WSOP Results – Daniel Alaei Outdraws the Competition in Deuce to Seven
Wednesday's $5000 No Limit 2-7 Draw Lowball with rebuys final day featured one of the most impressive lineups ever in WSOP history, with only 81 of the most skilled players entering the event. Among the final 18 competitors were a combined 39 bracelets, including last year's event-winner in David Grey. Going into the final table, the players were arranged as:
Seat 1: Men 'The Master' Nguyen, 27,000
Seat 2: Allen Cunningham, 204,000
Seat 3: Eliyahu Levy, 88,000
Seat 4: David Williams, 395,000
Seat 5: Greg Raymer, 134,000
Seat 6: Daniel Alaei, 105,000
Seat 7: Layne Flack, 84,000
Seat 8: Phillipe Rouas, 170,000
The first player to be eliminated was Layne "Back to Back" Flack, who was going for bracelet #6. Flack pushed all-in preflop and was called immediately by Phillipe Rouas. Both players stood pat and Rouas showed the 9-8-7-5-2, while Flack mucked his hand. Flack finished on the payout bubble, while Rouas overtook the chip lead from David Williams.
Williams quickly regained the chip lead, however, when he eliminated Allen Cunningham and Eliyahu Levy in the same hand. After Levy pushed all-in preflop, Cunningham and Williams both called. Cunningham then pushed all-in after drawing one, and Williams called immediately. Williams showed an 8-6-5-4-2, while Cunningham held 8-7-6-5-2 and Levy showed an 8-6-4-4-3. Cunningham finished in 6th place, earning $58,202, and fell short of getting his 2nd bracelet of this year and 5th in his career, while Levy earned $34,921 for 7th.
David Williams continued his tear and exacted some revenge over his Main Event runner-up finish when he eliminated 2004 WSOP champion Greg Raymer next in 5th place. After a Williams raise of 20,000, Raymer pushed all-in for 85,000 more, with Williams calling. Williams showed a 10-9-8-5 and drew one, catching a 3 to make his 10 low, while Raymer showed a 9-7-6-4 and drew a 9, counterfeiting his low. Raymer earned $93,124 for 5th and took home his second cash of this year's WSOP.
Men "The Master" Nguyen was the next player eliminated. The six-time bracelet winner added another WSOP cash to his illustrious career after he was knocked out by Daniel Alaei. Nguyen, the short-stack coming into the final table, went all-in preflop and was called by Alaei. Both players stood pat, and Alaei showed the 7-6-5-4-2. Nguyen mucked his cards and playfully grabbed the deck, laughing and searching for the cards he needed before exiting with $128,048 for 4th.
Down to three players, the battle was fierce, with four hours passing before another player bit the dust. Finally, after going back and forth, Daniel Alaei eliminated Phillipe Rouas in 3rd place. Rouas moved all-in for 80,000 and Williams called from the small blind. Alaei then moved over the top all-in from the big blind, and Williams folded. Alaei stood pat, while Rouas drew one card. Alaei showed a 10-9-7-3-2 for a 10-low, while Rouas showed a 7-5-4-3 and a draw card of a 7, for a pair of 7's. Upon seeing the final hands, Williams lamented that he would have won the tournament if he had called Alaei's all-in. Amazingly, Rouas admitted that he had learned how to play 2-7 only an hour before the tournament started after listening to a tournament director describe the rules. Rouas took $162,967 for 3rd.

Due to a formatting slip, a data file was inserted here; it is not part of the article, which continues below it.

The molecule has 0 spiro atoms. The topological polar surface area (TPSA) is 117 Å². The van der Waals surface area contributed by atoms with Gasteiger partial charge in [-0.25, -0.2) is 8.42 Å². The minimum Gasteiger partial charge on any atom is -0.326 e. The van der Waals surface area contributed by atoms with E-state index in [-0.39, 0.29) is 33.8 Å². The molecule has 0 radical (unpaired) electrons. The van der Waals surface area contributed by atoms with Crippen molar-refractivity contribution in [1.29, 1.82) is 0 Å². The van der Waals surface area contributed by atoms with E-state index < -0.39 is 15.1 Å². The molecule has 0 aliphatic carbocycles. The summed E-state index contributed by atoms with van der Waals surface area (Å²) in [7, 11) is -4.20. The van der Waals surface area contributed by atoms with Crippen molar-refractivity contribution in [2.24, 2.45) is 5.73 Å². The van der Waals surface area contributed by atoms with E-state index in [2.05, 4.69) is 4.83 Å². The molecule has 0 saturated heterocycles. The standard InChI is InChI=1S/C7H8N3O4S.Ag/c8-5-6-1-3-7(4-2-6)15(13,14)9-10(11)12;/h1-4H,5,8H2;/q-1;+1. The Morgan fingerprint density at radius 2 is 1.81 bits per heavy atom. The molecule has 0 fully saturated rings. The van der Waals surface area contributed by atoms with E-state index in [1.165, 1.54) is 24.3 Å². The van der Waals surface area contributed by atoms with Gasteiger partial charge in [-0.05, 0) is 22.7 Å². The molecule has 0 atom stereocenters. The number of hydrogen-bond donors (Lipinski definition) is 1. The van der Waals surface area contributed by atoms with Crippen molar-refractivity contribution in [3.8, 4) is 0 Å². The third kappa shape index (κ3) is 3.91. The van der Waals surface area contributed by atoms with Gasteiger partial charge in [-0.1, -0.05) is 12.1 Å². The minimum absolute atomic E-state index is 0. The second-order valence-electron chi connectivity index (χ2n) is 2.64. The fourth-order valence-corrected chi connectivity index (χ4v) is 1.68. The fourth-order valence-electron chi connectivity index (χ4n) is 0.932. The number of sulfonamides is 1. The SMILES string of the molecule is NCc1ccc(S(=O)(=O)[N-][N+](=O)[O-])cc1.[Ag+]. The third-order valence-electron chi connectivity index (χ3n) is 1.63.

Heads up, David Williams maintained his chip lead of 740,000 over Daniel Alaei's 420,000. Throughout the entire day, Williams and Alaei seemed to be in confrontations as the two chip leaders, and it was only fitting that the two of them determine the winner heads-up at the end of the day. Like Rouas, Williams and Alaei also had amazingly never played 2-7 before the beginning of the event.
Evelyn Ng, who was announcing the final table while sweating fellow Bodog representative Williams, handicapped the heads-up players thustly:
"Obviously, David's got natural poker ability. He won a bracelet in 7-stud [this year] and it looks like he might be on his way to another one here as well. He's gone the gaming strategy down in multiple different games – not just poker but other games as well.
"Both are very good players, though. Daniel Alai is a very respected player and a big winner in some of the biggest cash games in the country."
With final table play underway, the two exchanged big pots and the chip lead numerous times. A number of pros were also there to sweat the final table, making up most of the small audience. Among others, Jean Robert Bellande, Eskimo Clark, Michael Mizrachi, Noah Boehkin, and Evelyn Ng were present, with Bellande revealing that large sums of money were riding on Williams' finish for a number of pros riding prop bets.
As the two players battled back and forth, with both players all-in several times, both seemed shocked that a winner had not been determined sooner. After completing a late level, David Williams remarked, "I can't believe we finished this level!" Finally, 136 hands into the heads-up marathon and almost 14 hours into day 2, Daniel Alaei took down the tournament after he called David Williams' all-in bet preflop. Alaei showed 8-6-5-3-2, and Williams was drawing dead. Alaei took down his first WSOP bracelet and $430,698 while Williams earned his fourth cash of this year's WSOP and a second-place finish of $256,091 for his efforts.